The NetJets of today looks different from the one that existed just a few years ago and is growing, said CEO Jordan Hansell, coming off the annual meeting of Berkshire Hathaway, the private-jet company’s parent.
Columbus-based NetJets has placed more than $17.6 billion in new orders for up to 670 new aircraft, and has launched aircraft-management businesses in Europe and China. The China operations are scheduled to start next year.
Hansell also said that the number of new companies and individuals who have purchased fractional ownership of NetJets aircraft or flight hours as part of its Marquis Jet Card is up about 50 percent for the first quarter of this year.
About 120 customers who left NetJets during the recession returned in 2012, and 34 more have done so this year.
“I think the economy is coming back in the United States, and people are coming back to the private aviation market,” he said.
The economy is going in the other direction in Europe, he said, adding that about 25 percent of NetJets’ business comes from this region.
“I see strong, but not explosive growth at NetJets,” said Michael Boyd of the Boyd Group in Evergreen, Colo. “I think the stigma of business jets is starting to wear off.”
Some of these accomplishments were discussed on Saturday, as 30,000 Berkshire Hathaway shareholders gathered in Omaha, Neb., at the company’s annual meeting, and yesterday as Hansell joined Berkshire Hathaway CEO Warren Buffett for a portion of his three-hour appearance on CNBC’s Squawk Box.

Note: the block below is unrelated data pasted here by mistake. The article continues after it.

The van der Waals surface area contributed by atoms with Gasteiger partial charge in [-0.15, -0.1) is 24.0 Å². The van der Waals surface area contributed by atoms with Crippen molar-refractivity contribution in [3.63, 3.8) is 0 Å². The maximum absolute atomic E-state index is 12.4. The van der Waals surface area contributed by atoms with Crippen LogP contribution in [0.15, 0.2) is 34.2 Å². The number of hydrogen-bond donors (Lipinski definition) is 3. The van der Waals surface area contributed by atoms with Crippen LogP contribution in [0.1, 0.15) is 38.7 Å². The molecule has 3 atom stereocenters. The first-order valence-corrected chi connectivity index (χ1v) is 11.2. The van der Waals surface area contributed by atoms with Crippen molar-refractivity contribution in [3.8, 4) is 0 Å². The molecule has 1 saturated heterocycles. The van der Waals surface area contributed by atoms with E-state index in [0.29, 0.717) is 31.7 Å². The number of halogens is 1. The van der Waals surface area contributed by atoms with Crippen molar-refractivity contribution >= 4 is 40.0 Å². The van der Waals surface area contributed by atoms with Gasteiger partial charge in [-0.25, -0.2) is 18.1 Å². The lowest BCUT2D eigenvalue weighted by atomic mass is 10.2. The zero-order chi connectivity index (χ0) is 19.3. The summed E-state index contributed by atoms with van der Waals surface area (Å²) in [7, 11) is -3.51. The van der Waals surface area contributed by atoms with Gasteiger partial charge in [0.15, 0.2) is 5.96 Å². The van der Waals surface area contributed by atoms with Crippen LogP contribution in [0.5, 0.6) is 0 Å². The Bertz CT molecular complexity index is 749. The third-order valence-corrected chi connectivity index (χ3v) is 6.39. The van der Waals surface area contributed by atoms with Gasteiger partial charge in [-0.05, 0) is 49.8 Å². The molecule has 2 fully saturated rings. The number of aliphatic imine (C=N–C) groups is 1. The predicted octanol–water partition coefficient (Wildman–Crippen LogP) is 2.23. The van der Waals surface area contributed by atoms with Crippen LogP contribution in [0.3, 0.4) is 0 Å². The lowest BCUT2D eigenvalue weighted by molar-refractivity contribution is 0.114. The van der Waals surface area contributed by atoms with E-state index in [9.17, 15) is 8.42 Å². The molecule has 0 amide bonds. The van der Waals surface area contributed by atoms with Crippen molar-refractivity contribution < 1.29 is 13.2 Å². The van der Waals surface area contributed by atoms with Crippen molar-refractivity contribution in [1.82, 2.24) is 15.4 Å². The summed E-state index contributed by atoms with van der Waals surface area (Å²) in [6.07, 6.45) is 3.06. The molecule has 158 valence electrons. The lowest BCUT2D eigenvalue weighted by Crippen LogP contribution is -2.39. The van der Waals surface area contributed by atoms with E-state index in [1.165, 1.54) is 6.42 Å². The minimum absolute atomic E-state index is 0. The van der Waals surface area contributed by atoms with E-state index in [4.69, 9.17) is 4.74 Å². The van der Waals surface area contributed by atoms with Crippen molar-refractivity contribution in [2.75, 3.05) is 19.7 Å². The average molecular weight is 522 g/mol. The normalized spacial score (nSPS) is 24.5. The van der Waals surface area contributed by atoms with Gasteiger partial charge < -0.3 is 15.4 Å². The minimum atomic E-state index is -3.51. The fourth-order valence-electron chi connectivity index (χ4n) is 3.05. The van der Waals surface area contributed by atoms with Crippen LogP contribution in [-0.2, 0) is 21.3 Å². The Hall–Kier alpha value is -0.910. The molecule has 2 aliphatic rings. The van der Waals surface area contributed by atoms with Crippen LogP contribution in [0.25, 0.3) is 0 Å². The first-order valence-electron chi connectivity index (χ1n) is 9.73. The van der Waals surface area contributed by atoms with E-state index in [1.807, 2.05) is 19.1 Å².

NetJets is one of the many companies owned by Buffett and Berkshire Hathaway.
Buffett said NetJets has a 60 percent market share in the United States for fractional-jet ownership and is confident the company will maintain its position at the top.
“It’s all part of our long-term plan,” Hansell said of all the recent moves, adding that one of the best things about being the CEO of a company owned by Buffett is the importance put on the long term.
“One of the most-important lessons I’ve learned from Warren is he always wants us to think about our businesses over long periods of time,” Hansell said. “Surprisingly, this is very uncommon, especially in publicly traded companies.”
Hansell said NetJets earnings were about the same in 2012 as they were in 2011, when Buffett reported that earnings were $227 million.
The “Oracle of Omaha” has not yet released official 2012 earnings for the companies owned by Berkshire Hathaway.
The biggest issue for NetJets and other business-aircraft companies, Boyd said, will be “the overarching issues from Washington, D.C., and what the Obama administration will do about taxes. This is an administration that is not friendly to aviation, particularly business aviation.”
Boyd also sees Europe mired in economic issues for several years to come and believes the next growth markets for business aviation are in China and India.
The NetJets plane-buying spree began in 2010 when the company announced it would purchase up to 125 of the seven-passenger Embraer Phenom 300 jets for at least$1 billion.
The company ordered up to 120 large-cabin Bombardier Global jets for $6.7 billion in March 2011; and as many as 425 new planes from Bombardier and Cessna in June for$9.6 billion.
NetJets took delivery of its first Global in November and its first Phenom last week, as part of the long-term overhaul of its fleet of 750 aircraft.
“Our customers are very excited about the new products,” Hansell said. “We think they will further increase the number of new owners we attract.”